'A Safe Home' - Franciscan Magazine - Spring 2018 | Franciscan University of Steubenville
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    A Safe Home

    By Emily Stimpson Chapman

    Franciscan University’s Title IX policies on sexual misconduct incorporate the school’s Catholic identity.

    (This piece ran originally in the Spring 2018 issue of Franciscan Magazine. You can see a pdf of the article from the print issue here.)

    In 2011, colleges and universities across the United States received a letter from the Department of Education. The letter—known as a “Dear Colleague” letter—reminded schools that, under Title IX of the Education Amendments of 1972, they have an obligation not only to protect female students from discrimination, but also to provide them with an educational environment free from all forms of sexual harassment and violence.

    The intention of the letter was good: It wanted schools to become more pro-active about ending sexual misconduct. At the same time, it was a tall order. After all, how do you eliminate sin?

    Nevertheless, in the wake of the letter, schools rushed to implement new policies to prevent sexual misconduct. The majority of those policies focused on the idea of “consent”—teaching students how to ask for and give clear permission about every kind of sexual contact, from handholding to intercourse. Schools also established educational programs for students and employees, clarified conduct guidelines, and created policies that facilitated cultivating a safe environment.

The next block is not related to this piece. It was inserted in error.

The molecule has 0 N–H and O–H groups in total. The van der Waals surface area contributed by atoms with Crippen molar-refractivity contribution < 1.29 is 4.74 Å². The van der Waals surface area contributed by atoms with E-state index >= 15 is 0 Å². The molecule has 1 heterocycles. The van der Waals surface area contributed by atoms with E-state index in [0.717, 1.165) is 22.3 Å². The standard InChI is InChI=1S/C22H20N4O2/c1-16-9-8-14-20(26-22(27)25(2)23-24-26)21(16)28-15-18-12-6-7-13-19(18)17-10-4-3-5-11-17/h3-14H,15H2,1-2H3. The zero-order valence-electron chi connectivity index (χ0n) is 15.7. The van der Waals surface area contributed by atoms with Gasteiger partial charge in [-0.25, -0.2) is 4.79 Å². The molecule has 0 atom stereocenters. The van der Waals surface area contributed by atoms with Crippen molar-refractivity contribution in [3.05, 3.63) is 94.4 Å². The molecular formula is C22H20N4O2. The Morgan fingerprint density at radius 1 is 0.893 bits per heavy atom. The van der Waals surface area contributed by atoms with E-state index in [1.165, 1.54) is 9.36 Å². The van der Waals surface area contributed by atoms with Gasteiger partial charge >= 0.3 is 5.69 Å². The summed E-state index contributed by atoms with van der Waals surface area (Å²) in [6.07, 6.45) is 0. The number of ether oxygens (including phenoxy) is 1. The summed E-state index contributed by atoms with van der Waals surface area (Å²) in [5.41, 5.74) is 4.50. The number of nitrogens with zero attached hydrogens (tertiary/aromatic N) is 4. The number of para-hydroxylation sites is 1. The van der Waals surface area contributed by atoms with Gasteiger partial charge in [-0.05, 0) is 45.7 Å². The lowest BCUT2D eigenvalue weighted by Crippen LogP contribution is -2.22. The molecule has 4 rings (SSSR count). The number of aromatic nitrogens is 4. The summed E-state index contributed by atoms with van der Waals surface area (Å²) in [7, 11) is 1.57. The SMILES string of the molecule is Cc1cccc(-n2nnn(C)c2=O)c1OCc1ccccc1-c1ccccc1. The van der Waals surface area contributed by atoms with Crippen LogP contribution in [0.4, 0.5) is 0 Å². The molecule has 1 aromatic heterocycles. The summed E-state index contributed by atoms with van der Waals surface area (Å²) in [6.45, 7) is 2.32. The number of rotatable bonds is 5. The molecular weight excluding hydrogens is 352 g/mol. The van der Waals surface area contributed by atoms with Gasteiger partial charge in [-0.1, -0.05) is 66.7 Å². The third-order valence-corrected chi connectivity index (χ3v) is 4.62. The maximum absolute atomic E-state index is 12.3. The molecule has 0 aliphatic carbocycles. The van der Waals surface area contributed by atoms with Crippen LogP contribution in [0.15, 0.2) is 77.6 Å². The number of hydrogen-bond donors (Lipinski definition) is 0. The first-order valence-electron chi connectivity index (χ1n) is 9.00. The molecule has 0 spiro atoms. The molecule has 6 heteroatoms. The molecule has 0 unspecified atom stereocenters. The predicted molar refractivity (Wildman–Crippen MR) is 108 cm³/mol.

While Franciscan University has long had programs and policies in place to prevent sexual misconduct, Brenan Pergi, Franciscan University’s vice president of Human Resources and deputy Title IX/EEO coordinator, says, “We recognized the value of both evaluating those programs and policies and looking for better ways to communicate them. We also recognized the importance of doing so in a manner consistent with our Catholic identity.”

    With the change in presidential administrations, much of the federal direction and guidance on Title IX has changed. The importance of the issue, however, has not changed, and seven years after the first “Dear Colleague” letter, Franciscan still strives to provide a safe home for all students on campus, where everyone’s dignity is respected.